Almost 848,000 people in Tennessee will see their Supplemental Nutrition Assistance Program food benefits go up by about 21% starting today.
Recipients of the program formerly known as food stamps will receive, on average, an extra $36 a month on their EBT cards going forward.
Peter Martino, chief development officer at the Martha O’Bryan Center, an anti-poverty agency that runs the largest food bank in Nashville, said food insecurity remains high.
“The demand at our food bank remains elevated,” Martino said. “It’s not gone down to pre-pandemic level by any means.”
The increase is automatic; no new paperwork is required. The increase was triggered by a Biden administration revision of a program known as the Thrifty Food Plan, which listed the types and amounts of food necessary for a healthy diet and had not been changed since 1975.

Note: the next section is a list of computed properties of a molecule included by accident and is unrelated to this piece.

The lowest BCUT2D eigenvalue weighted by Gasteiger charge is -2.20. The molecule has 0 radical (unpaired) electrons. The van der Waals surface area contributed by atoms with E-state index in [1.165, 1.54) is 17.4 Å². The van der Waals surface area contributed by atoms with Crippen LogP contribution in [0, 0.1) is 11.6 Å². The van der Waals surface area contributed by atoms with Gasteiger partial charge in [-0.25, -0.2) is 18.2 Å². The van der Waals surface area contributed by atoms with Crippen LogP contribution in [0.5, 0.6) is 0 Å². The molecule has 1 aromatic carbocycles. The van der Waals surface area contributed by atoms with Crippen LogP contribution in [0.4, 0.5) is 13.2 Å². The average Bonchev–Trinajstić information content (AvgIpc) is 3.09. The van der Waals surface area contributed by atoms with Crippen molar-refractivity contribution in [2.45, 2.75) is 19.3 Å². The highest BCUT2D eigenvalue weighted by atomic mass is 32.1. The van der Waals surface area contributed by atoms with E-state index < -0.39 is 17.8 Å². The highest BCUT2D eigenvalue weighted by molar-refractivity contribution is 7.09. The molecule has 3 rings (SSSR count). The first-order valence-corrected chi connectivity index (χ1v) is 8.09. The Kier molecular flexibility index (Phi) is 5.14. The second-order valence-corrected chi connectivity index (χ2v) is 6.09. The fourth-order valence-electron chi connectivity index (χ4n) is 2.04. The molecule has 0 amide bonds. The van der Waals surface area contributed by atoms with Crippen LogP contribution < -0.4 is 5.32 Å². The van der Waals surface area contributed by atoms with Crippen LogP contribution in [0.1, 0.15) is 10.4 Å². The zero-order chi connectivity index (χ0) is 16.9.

Many things have changed since then, from dietary recommendations to food costs. Martino said SNAP benefits should have been raised long ago.
“The funding level for SNAP in 2019 was not adequate for feeding families,” Martino said. “And so, anything that can maintain or increase that level is definitely going to help.”
A report from the Government Accountability Office showed about 94,000 working adults in Tennessee receive SNAP benefits. As recipients spend the extra SNAP money, the program is expected to inject $612 million into the state’s economy.